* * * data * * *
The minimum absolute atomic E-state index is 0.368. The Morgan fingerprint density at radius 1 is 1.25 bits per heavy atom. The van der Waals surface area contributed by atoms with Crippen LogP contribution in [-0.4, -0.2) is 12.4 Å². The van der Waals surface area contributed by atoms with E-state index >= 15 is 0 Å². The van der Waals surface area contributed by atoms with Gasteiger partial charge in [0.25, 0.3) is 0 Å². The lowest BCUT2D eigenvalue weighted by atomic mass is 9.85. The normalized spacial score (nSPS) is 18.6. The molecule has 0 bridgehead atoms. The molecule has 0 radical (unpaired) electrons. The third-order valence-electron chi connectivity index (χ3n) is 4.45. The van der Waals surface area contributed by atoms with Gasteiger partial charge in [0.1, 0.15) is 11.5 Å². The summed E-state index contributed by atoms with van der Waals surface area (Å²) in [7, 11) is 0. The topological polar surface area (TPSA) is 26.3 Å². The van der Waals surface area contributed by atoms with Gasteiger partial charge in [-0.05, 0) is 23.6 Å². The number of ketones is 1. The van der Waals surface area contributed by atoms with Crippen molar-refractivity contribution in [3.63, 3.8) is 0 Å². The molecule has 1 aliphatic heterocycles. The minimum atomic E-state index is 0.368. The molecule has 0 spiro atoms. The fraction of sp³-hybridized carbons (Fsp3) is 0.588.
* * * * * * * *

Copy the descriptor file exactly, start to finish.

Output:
The minimum absolute atomic E-state index is 0.368. The Morgan fingerprint density at radius 1 is 1.25 bits per heavy atom. The van der Waals surface area contributed by atoms with Crippen LogP contribution in [-0.4, -0.2) is 12.4 Å². The van der Waals surface area contributed by atoms with E-state index >= 15 is 0 Å². The van der Waals surface area contributed by atoms with Gasteiger partial charge in [0.25, 0.3) is 0 Å². The lowest BCUT2D eigenvalue weighted by atomic mass is 9.85. The normalized spacial score (nSPS) is 18.6. The molecule has 0 bridgehead atoms. The molecule has 0 radical (unpaired) electrons. The third-order valence-electron chi connectivity index (χ3n) is 4.45. The van der Waals surface area contributed by atoms with Gasteiger partial charge in [0.1, 0.15) is 11.5 Å². The summed E-state index contributed by atoms with van der Waals surface area (Å²) in [7, 11) is 0. The topological polar surface area (TPSA) is 26.3 Å². The van der Waals surface area contributed by atoms with Gasteiger partial charge in [-0.05, 0) is 23.6 Å². The number of ketones is 1. The van der Waals surface area contributed by atoms with Crippen molar-refractivity contribution in [3.63, 3.8) is 0 Å². The molecule has 1 aliphatic heterocycles. The minimum atomic E-state index is 0.368. The molecule has 0 spiro atoms. The fraction of sp³-hybridized carbons (Fsp3) is 0.588.